While the origins of pain have been widely debated throughout time, even in its most primitive forms, the relief of pain has relied largely on medicinal plants to manage severe injuries and persistent pain.1
One of the earliest known natural pain relievers, opium, has been traced to the ancient civilisations of the Mesopotamians, Egyptians, Greeks and Romans, being used routinely from as early as 3000 BC.1
An increased understanding of the medicinal properties of opium and the introduction of a tincture of morphine in the 16th Century heralded a significant change in the development of opioids and their application. This most commonly used strong opioid tincture was formed using alcohol to extract opium, and its use quickly spread. However, while the medicinal benefits of opioids are widely accepted, fears of misuse have led to a long and often contentious history coloured by events such as the First Opium War of 1841.2
The introduction of morphine, followed by other synthetic opioids such as oxycodone, fentanyl, methadone and hydromorphone, heralded a new era in pain management.
Under the guidance of a physician and healthcare team, modern opioid preparations provide well tolerated and effective pain management. Opioids are endorsed by the World Health Organization for the management of those suffering from pain.3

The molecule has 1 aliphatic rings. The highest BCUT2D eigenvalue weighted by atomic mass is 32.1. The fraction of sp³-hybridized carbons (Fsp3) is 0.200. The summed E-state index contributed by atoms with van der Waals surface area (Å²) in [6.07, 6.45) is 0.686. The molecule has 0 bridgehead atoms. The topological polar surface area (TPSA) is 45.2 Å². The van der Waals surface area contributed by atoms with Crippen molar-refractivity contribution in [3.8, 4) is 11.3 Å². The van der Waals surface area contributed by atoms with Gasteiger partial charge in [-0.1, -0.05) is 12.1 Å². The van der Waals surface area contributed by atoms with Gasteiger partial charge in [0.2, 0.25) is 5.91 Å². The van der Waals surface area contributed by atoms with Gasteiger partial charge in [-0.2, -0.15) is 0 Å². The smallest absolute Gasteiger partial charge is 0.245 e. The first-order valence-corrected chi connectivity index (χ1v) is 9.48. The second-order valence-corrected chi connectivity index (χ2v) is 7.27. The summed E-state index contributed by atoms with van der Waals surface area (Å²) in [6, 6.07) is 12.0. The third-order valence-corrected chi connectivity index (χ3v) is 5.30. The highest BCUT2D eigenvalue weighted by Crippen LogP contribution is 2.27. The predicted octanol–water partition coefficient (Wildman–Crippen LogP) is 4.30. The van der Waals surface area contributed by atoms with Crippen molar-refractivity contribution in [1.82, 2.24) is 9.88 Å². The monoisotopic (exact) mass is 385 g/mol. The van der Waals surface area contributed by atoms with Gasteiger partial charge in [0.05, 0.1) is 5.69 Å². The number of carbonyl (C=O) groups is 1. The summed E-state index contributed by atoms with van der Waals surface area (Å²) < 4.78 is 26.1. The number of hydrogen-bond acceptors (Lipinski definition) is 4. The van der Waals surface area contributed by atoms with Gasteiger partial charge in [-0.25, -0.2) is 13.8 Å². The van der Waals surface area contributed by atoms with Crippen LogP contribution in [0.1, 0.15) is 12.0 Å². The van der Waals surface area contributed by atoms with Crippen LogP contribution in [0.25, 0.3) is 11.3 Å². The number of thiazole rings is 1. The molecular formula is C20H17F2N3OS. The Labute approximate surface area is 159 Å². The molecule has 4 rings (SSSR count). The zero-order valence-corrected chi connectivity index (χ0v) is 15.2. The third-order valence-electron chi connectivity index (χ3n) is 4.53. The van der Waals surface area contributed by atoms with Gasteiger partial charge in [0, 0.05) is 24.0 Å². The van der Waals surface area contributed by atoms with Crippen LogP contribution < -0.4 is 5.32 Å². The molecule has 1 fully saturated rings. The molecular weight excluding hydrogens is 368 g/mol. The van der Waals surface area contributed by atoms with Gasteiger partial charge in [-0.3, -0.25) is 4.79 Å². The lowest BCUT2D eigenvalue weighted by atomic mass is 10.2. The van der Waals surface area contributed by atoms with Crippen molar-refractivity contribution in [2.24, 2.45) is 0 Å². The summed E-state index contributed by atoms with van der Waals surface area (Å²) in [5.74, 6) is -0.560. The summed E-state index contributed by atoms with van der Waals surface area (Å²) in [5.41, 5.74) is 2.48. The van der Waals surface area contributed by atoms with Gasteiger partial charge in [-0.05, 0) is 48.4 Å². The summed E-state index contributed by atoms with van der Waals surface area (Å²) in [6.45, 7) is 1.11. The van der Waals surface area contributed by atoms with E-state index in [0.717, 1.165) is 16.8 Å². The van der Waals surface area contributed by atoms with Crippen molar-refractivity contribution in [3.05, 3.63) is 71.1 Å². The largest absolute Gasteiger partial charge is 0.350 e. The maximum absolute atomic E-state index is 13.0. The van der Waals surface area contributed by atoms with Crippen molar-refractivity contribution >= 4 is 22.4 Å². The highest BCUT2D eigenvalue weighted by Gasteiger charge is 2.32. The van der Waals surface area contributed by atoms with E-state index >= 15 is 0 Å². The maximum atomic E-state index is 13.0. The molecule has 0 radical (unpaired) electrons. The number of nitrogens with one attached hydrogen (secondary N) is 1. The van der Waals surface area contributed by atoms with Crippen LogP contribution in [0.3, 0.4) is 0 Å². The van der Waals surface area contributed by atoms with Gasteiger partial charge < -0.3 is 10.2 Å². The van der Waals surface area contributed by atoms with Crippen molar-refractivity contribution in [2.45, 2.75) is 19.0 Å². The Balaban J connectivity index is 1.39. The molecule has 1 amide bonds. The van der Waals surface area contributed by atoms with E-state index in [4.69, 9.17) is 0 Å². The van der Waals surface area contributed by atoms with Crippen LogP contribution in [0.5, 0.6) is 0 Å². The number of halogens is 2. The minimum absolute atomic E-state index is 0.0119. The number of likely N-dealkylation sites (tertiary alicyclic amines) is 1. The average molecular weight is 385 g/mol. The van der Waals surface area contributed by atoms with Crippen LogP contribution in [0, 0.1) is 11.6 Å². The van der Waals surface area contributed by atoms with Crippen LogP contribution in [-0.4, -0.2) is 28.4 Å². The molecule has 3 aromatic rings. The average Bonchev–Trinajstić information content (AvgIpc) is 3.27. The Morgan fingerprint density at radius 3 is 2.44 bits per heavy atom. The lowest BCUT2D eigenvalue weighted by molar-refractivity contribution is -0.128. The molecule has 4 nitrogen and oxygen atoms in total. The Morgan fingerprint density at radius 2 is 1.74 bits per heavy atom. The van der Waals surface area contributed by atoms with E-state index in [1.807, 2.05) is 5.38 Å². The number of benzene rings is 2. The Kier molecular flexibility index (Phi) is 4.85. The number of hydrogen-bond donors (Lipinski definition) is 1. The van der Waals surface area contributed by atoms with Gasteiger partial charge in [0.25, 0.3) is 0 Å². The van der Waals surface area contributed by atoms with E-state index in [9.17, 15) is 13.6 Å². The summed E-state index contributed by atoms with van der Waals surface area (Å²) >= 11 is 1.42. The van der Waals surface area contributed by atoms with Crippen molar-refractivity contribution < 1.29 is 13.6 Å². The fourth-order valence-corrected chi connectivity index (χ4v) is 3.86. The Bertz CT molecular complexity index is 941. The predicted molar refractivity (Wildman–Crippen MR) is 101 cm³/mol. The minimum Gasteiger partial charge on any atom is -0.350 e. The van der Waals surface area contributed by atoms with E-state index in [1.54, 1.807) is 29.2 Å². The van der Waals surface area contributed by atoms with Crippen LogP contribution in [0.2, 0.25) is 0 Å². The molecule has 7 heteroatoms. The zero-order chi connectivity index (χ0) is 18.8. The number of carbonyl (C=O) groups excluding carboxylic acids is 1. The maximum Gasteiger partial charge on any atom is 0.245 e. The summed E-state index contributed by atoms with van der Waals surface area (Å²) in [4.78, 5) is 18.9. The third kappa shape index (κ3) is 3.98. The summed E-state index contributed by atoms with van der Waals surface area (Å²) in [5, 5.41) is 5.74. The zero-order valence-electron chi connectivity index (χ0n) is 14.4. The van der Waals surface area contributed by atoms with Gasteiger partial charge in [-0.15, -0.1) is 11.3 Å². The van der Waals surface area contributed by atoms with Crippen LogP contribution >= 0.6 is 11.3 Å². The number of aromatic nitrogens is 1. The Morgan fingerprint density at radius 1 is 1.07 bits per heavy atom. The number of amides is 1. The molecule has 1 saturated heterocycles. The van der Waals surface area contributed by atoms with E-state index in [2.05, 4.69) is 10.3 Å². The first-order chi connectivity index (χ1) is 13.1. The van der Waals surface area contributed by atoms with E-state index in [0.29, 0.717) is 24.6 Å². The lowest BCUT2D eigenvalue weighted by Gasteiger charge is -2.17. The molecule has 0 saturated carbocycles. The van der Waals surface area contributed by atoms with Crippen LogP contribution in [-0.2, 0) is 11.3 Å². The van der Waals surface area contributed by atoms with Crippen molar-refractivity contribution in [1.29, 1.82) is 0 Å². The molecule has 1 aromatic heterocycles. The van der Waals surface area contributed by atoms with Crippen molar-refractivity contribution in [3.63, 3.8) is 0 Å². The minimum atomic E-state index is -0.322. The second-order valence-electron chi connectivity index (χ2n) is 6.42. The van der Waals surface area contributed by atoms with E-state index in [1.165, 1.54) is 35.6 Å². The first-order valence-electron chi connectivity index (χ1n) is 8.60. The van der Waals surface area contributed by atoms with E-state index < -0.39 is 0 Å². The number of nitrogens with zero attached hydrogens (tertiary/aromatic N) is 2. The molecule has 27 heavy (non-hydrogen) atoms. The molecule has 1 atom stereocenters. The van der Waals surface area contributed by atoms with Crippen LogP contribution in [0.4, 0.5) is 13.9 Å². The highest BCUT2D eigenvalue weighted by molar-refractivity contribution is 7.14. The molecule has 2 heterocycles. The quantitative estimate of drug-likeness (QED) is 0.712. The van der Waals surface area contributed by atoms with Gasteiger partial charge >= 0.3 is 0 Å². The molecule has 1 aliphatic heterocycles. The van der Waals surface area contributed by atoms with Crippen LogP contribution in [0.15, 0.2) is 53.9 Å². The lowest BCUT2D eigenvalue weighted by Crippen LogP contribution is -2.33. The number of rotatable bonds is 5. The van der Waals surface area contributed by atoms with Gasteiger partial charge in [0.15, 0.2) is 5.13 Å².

The use of opioids should form part of a coordinated pain management strategy. It must be emphasised that uni-modal treatment with drugs alone is often unsuccessful when managing patients with complex pain.
A reflection of the fundamental right of patients to have their pain managed, research has shown that following opioid therapy, almost one in two patients who had previously requested physician-assisted suicide due to their pain and overall poor quality of life, changed their minds.4
1) History of pain – Available from: URL: http://opioids.com/pain-management/history.html.
2) A History of Opium – Available from: URL: www.opioids.com/timeline/index.html.
3) World Health Organization. Cancer pain relief with a guide to opioid availability. 2nd ed. Geneva: The Organization;1996.
4) Ganzini, et al. Physicians’ Experience with PAS in Oregon. NEJM 2000.